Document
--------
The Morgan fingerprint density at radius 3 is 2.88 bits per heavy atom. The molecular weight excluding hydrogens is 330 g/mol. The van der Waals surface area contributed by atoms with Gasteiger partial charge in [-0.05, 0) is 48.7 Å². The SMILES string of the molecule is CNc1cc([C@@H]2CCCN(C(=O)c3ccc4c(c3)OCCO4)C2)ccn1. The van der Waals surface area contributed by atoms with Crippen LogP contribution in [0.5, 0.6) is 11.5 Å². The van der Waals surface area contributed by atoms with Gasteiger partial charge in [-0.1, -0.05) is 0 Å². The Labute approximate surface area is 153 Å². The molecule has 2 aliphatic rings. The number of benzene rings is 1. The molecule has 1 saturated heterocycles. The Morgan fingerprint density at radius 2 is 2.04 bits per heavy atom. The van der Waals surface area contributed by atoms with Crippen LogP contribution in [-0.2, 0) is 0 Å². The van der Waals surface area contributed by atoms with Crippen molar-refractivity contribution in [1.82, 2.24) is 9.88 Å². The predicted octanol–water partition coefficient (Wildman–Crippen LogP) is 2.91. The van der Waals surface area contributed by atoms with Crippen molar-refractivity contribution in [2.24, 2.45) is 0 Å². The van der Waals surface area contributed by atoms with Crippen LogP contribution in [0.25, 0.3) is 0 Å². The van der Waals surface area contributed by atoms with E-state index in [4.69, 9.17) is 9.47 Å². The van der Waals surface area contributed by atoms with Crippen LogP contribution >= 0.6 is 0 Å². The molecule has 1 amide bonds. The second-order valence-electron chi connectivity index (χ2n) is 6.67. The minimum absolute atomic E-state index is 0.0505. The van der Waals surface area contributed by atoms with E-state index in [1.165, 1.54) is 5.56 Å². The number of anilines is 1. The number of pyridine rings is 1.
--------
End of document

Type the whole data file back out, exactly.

The Morgan fingerprint density at radius 3 is 2.88 bits per heavy atom. The molecular weight excluding hydrogens is 330 g/mol. The van der Waals surface area contributed by atoms with Gasteiger partial charge in [-0.05, 0) is 48.7 Å². The SMILES string of the molecule is CNc1cc([C@@H]2CCCN(C(=O)c3ccc4c(c3)OCCO4)C2)ccn1. The van der Waals surface area contributed by atoms with Crippen LogP contribution in [0.5, 0.6) is 11.5 Å². The van der Waals surface area contributed by atoms with Gasteiger partial charge in [-0.1, -0.05) is 0 Å². The Labute approximate surface area is 153 Å². The molecule has 2 aliphatic rings. The number of benzene rings is 1. The molecule has 1 saturated heterocycles. The Morgan fingerprint density at radius 2 is 2.04 bits per heavy atom. The van der Waals surface area contributed by atoms with Crippen LogP contribution in [-0.2, 0) is 0 Å². The van der Waals surface area contributed by atoms with Crippen molar-refractivity contribution in [1.82, 2.24) is 9.88 Å². The predicted octanol–water partition coefficient (Wildman–Crippen LogP) is 2.91. The van der Waals surface area contributed by atoms with Crippen molar-refractivity contribution in [2.24, 2.45) is 0 Å². The van der Waals surface area contributed by atoms with Crippen LogP contribution in [0.25, 0.3) is 0 Å². The van der Waals surface area contributed by atoms with E-state index in [4.69, 9.17) is 9.47 Å². The van der Waals surface area contributed by atoms with Crippen LogP contribution >= 0.6 is 0 Å². The molecule has 1 amide bonds. The second-order valence-electron chi connectivity index (χ2n) is 6.67. The minimum absolute atomic E-state index is 0.0505. The van der Waals surface area contributed by atoms with E-state index in [1.165, 1.54) is 5.56 Å². The number of anilines is 1. The number of pyridine rings is 1.